Comedy Central is entering the home stretch of a humor-rich presidential election one man down.
The Viacom-owned cable channel canceled "The Nightly Show with Larry Wilmore" this week less than two years after Mr. Wilmore inherited the 11:30 p.m. time slot from Stephen Colbert, leaving a gaping hole in its late-night schedule at a time when all eyes will be on satirical late-night talkers.
The abrupt end to Mr. Wilmore's show is another sign of how Comedy Central is struggling following the loss of Mr. Colbert and "The Daily Show" host Jon Stewart, less than a year apart from each other.
Mr. Wilmore, and Trevor Noah, who replaced Mr. Stewart, have been unable to replicate the success of their predecessors. As a result, the network has lost some clout among marketers, with several media buyers saying demand for commercial time on the channel has softened since Mr. Colbert and Mr. Stewart abdicated their perches.
But Comedy Central says the number of advertisers in late-night has not changed since the departure of Mr. Colbert and Mr. Stewart, noting that they have more advertisers in the daypart than even two years ago when they were both still on the air.
While advertisers are not actively fleeing the network, some marketers who once considered Comedy Central a "must-buy" are no longer specifically requesting it as part of their media plans, buyers said.
"Comedy Central's value to clients has definitely taken a hit since the departure of Stewart and Colbert," one media buyer said. "This is probably worse than we expected."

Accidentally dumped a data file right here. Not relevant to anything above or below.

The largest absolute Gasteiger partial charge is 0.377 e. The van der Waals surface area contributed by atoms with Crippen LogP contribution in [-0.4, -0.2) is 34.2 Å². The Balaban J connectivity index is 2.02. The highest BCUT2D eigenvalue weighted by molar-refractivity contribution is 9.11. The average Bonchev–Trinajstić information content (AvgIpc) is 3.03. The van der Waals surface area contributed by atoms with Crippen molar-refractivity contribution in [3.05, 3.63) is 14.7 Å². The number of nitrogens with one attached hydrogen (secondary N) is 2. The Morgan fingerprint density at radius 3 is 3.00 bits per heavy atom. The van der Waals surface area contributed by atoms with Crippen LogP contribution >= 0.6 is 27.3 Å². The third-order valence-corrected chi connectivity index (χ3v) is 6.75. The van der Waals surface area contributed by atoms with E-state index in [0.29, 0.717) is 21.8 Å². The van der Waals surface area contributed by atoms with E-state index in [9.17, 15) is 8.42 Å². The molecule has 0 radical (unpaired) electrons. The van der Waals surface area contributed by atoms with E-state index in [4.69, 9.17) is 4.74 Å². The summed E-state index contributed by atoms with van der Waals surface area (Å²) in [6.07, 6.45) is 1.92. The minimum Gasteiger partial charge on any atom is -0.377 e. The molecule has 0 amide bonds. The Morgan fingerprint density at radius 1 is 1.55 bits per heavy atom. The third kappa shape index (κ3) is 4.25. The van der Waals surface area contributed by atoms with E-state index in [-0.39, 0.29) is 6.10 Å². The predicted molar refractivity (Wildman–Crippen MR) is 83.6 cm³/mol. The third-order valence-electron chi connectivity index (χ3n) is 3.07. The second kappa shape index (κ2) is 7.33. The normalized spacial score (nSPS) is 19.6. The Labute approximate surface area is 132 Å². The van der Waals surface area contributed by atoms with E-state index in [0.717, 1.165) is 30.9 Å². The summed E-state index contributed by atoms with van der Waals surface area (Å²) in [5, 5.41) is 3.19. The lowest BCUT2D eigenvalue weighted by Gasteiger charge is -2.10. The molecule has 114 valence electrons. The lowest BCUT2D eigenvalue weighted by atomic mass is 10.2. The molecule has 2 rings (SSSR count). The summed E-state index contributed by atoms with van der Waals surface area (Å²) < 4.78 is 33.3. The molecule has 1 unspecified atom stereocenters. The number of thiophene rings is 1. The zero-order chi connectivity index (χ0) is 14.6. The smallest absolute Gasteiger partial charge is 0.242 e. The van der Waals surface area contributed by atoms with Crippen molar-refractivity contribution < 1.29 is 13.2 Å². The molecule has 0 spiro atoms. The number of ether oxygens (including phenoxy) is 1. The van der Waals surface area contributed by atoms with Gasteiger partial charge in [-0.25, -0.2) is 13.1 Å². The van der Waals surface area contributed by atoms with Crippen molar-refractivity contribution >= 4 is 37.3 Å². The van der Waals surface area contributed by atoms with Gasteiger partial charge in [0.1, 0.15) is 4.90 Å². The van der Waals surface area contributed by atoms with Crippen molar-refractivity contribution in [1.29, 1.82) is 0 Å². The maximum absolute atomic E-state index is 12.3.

"Demand is not as high going into the election" as it would have been if Mr. Stewart and Mr. Colbert were still at the network, according to a second media buyer.
The absence of these two big personalities, coupled with the lack of a late-night talker at 11:30 p.m. could send some marketers looking elsewhere as we approach Election Day. In the near-term, Comedy Central is moving Chris Hardwick's pop culture game show "@Midnight" into the 11:30 p.m. time slot.
"I think it's unfortunate that they'll be heading into the election without the 11:30 show," a third buyer said. "That would definitely be somewhere we would have looked to focus leading up to the election."
But an incredibly strong TV upfront selling season, especially for late-night, certainly worked in Comedy Central's favor. Hearty demand for topical comedy shows, along with declining ratings, meant there was a dearth of inventory, leaving some networks actually turning away ad dollars, said Carrie Drinkwater, senior VP-group director-investment activation, MediaHub, a division of MullenLowe.